A psychologist’s take on new notebooks

New notebooks are the bane of society. Add beautiful notebooks to that too. 

The writer is not a nature enthusiast verging on the extremes, publicising the use of recycled notebooks nor is she blinded by too much of terror and hardships to want to deprive everyone of little pleasures like lovely notebooks. But the fact remains that these little devils have returned unto the world pages full of emptiness, not masterpieces, contrary to what was expected of them. Notebooks are deemed as a compilation of blank, inviting pages which are supposed to be filled with words and images, doodles, anything that reflects its possessor’s emotions. The outporings of their hearts. Their deepest reflections on life. 

This may have seemed true to you but your opinions are about to change.A recent survey of the writer’s daily activities and a detailed research on the thought process of the same subject has proven the inefficiency of newly bound pages in triggering productive thoughts by the neurons,  in other words, a temporary paralysis of the brain is caused. These damaging objects include the hard, leather bound jounals, those with intricate patterns drawn on them and even those notebooks with the cute, colourful covers, which are all over social media. The writer is inexplicably drawn towards her downfall like a drug-addict is attracted to drugs. The mechanism is true in true in both situations. A forbidden object is the most longed for. The writer of this blog was a patient of mine, who recovered from her appaling state by virtue of intense medical and psychological care. And after her noteworthy recovery, I was requested to write this post in order to extend my services to all other needy bloggers.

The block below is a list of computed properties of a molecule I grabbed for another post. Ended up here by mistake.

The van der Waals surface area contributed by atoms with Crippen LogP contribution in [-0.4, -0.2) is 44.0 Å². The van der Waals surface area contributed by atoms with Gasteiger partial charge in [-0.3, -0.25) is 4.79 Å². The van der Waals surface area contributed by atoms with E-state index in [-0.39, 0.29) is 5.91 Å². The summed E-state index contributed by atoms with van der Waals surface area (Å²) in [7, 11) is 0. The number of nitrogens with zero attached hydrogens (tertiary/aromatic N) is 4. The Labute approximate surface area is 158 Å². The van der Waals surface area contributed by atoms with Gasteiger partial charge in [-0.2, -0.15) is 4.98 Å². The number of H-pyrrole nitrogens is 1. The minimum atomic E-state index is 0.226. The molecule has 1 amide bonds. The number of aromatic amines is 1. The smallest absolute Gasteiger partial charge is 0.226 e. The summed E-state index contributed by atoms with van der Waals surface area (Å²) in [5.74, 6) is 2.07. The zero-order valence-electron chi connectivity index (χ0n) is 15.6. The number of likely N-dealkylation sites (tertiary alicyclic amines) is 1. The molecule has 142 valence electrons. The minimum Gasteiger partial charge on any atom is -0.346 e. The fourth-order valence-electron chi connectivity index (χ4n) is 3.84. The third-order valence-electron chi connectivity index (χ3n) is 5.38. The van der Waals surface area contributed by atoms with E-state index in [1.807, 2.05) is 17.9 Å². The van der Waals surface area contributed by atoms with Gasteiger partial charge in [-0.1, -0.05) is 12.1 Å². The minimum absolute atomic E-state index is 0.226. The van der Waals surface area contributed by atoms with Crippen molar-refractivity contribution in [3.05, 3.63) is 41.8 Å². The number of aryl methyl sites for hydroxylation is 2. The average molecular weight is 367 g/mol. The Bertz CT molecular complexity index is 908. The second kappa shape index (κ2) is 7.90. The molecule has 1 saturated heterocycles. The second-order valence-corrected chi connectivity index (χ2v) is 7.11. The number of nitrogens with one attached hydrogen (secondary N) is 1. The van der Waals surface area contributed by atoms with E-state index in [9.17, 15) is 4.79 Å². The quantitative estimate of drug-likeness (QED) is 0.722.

Prior to my therapies, there was an incurable urge in my patient to buy as many notebooks as she could afford and pile them up in her shelves. There was a teeming mass of journals and notebooks at her place with no apparent use. My patient has described with many a tears, the negative impact they had on her life. The pages which ought to have generated an impulse in her to write, only dissipated it further. My subject used half-filled, ordinary journals to pen down her thoughts, which she had decided to copy down into her new, so-called beautiful notebooks if they satisfied her. Upon the needful being done, she proceeded to copy down the passage she had written in the new notebook but was afraid of ruining it by her self-tagged awful handwriting and unruly, cringe-worthy writing skills. These notebooks, she said, were reserved only for her truly noteworthy pieces and could not be spoiled by the balderdash she usually writes. This has not only created an unsolicited discrimination against certain notebooks and their receding worth, but has also led to increased dissatisfaction in my patient. She has been demoralised and demotivated by being made to feel that her writing was inferior and not worthy enough to appear on the pages of beautiful notebooks.

I have advised her to channel her dissatisfaction with herself into improving her abilities and to refrain from those pain inflicting objects.

Those suffering with similar afflictions may feel free to contact me through my patient.

From the patient herself : My psychologist has been a notable figure in my life, solving successive problems which I would find myself in. She has much more knowledge to impart, which is surprising, given she has never once opened, or even looked carefully at a beginner’s psychology textbook. However, this should not be taken against her because she can work wonders by her instincts and the truckload of experience she has gathered in counselling her friends and in visiting her school counsellors for a chat. Do avail the services of my alter ego while you can.
Is it funny, or should I remove the humour tag?


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